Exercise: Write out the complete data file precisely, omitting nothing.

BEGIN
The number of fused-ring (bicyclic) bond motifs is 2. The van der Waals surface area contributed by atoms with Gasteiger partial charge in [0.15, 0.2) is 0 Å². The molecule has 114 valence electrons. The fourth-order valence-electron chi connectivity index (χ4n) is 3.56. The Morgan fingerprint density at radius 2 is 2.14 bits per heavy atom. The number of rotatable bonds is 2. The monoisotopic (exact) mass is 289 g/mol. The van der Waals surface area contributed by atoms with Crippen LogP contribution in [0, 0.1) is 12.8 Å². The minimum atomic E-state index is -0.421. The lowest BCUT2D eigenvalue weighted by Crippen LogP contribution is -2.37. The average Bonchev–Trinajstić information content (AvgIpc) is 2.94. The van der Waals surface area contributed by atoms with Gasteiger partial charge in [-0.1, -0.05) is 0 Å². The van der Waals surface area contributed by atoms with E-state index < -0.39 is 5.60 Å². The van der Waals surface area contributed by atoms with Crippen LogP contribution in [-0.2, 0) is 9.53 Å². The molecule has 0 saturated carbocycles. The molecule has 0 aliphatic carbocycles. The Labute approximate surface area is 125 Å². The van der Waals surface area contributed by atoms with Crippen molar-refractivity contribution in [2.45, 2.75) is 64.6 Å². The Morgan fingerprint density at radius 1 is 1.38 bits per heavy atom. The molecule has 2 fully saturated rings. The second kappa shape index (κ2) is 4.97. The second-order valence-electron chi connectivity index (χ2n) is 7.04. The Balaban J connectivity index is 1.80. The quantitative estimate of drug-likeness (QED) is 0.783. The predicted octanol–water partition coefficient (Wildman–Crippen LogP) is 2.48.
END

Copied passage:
The number of fused-ring (bicyclic) bond motifs is 2. The van der Waals surface area contributed by atoms with Gasteiger partial charge in [0.15, 0.2) is 0 Å². The molecule has 114 valence electrons. The fourth-order valence-electron chi connectivity index (χ4n) is 3.56. The Morgan fingerprint density at radius 2 is 2.14 bits per heavy atom. The number of rotatable bonds is 2. The monoisotopic (exact) mass is 289 g/mol. The van der Waals surface area contributed by atoms with Crippen LogP contribution in [0, 0.1) is 12.8 Å². The minimum atomic E-state index is -0.421. The lowest BCUT2D eigenvalue weighted by Crippen LogP contribution is -2.37. The average Bonchev–Trinajstić information content (AvgIpc) is 2.94. The van der Waals surface area contributed by atoms with Gasteiger partial charge in [-0.1, -0.05) is 0 Å². The van der Waals surface area contributed by atoms with E-state index < -0.39 is 5.60 Å². The van der Waals surface area contributed by atoms with Crippen LogP contribution in [-0.2, 0) is 9.53 Å². The molecule has 0 saturated carbocycles. The molecule has 0 aliphatic carbocycles. The Labute approximate surface area is 125 Å². The van der Waals surface area contributed by atoms with Crippen molar-refractivity contribution in [2.45, 2.75) is 64.6 Å². The Morgan fingerprint density at radius 1 is 1.38 bits per heavy atom. The molecule has 2 fully saturated rings. The second kappa shape index (κ2) is 4.97. The second-order valence-electron chi connectivity index (χ2n) is 7.04. The Balaban J connectivity index is 1.80. The quantitative estimate of drug-likeness (QED) is 0.783. The predicted octanol–water partition coefficient (Wildman–Crippen LogP) is 2.48.